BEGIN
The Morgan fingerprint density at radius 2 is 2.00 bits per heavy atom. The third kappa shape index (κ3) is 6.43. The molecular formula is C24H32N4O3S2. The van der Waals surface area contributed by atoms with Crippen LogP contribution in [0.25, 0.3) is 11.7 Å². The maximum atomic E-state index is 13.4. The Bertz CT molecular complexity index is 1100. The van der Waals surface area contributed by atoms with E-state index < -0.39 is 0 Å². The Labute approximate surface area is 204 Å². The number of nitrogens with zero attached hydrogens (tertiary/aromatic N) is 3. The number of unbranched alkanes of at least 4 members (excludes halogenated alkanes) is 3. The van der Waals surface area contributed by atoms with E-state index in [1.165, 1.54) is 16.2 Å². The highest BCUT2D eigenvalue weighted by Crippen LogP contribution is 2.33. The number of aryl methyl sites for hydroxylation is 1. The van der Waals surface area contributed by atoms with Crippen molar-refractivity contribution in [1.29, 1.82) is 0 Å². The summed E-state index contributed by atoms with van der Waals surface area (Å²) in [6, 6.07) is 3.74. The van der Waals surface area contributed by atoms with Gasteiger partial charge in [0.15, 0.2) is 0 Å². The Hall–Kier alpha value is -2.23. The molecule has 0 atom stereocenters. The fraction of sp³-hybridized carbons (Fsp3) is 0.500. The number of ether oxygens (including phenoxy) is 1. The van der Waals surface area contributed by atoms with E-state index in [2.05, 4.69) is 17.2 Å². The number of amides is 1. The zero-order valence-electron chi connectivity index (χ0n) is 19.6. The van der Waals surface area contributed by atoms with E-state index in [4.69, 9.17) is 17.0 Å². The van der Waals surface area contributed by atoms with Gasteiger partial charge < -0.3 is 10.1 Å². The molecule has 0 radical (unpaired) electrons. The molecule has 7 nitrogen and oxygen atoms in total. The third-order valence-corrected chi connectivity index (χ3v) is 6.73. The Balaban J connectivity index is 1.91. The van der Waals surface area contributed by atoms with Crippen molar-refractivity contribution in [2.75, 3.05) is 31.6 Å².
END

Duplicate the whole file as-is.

The Morgan fingerprint density at radius 2 is 2.00 bits per heavy atom. The third kappa shape index (κ3) is 6.43. The molecular formula is C24H32N4O3S2. The van der Waals surface area contributed by atoms with Crippen LogP contribution in [0.25, 0.3) is 11.7 Å². The maximum atomic E-state index is 13.4. The Bertz CT molecular complexity index is 1100. The van der Waals surface area contributed by atoms with E-state index < -0.39 is 0 Å². The Labute approximate surface area is 204 Å². The number of nitrogens with zero attached hydrogens (tertiary/aromatic N) is 3. The number of unbranched alkanes of at least 4 members (excludes halogenated alkanes) is 3. The van der Waals surface area contributed by atoms with E-state index in [1.165, 1.54) is 16.2 Å². The highest BCUT2D eigenvalue weighted by Crippen LogP contribution is 2.33. The number of aryl methyl sites for hydroxylation is 1. The van der Waals surface area contributed by atoms with Crippen molar-refractivity contribution in [1.29, 1.82) is 0 Å². The summed E-state index contributed by atoms with van der Waals surface area (Å²) in [6, 6.07) is 3.74. The van der Waals surface area contributed by atoms with Gasteiger partial charge in [0.15, 0.2) is 0 Å². The Hall–Kier alpha value is -2.23. The molecule has 0 atom stereocenters. The fraction of sp³-hybridized carbons (Fsp3) is 0.500. The number of ether oxygens (including phenoxy) is 1. The van der Waals surface area contributed by atoms with E-state index in [2.05, 4.69) is 17.2 Å². The number of amides is 1. The zero-order valence-electron chi connectivity index (χ0n) is 19.6. The van der Waals surface area contributed by atoms with E-state index in [4.69, 9.17) is 17.0 Å². The van der Waals surface area contributed by atoms with Gasteiger partial charge < -0.3 is 10.1 Å². The molecule has 0 radical (unpaired) electrons. The molecule has 7 nitrogen and oxygen atoms in total. The third-order valence-corrected chi connectivity index (χ3v) is 6.73. The Balaban J connectivity index is 1.91. The van der Waals surface area contributed by atoms with Crippen molar-refractivity contribution in [2.75, 3.05) is 31.6 Å².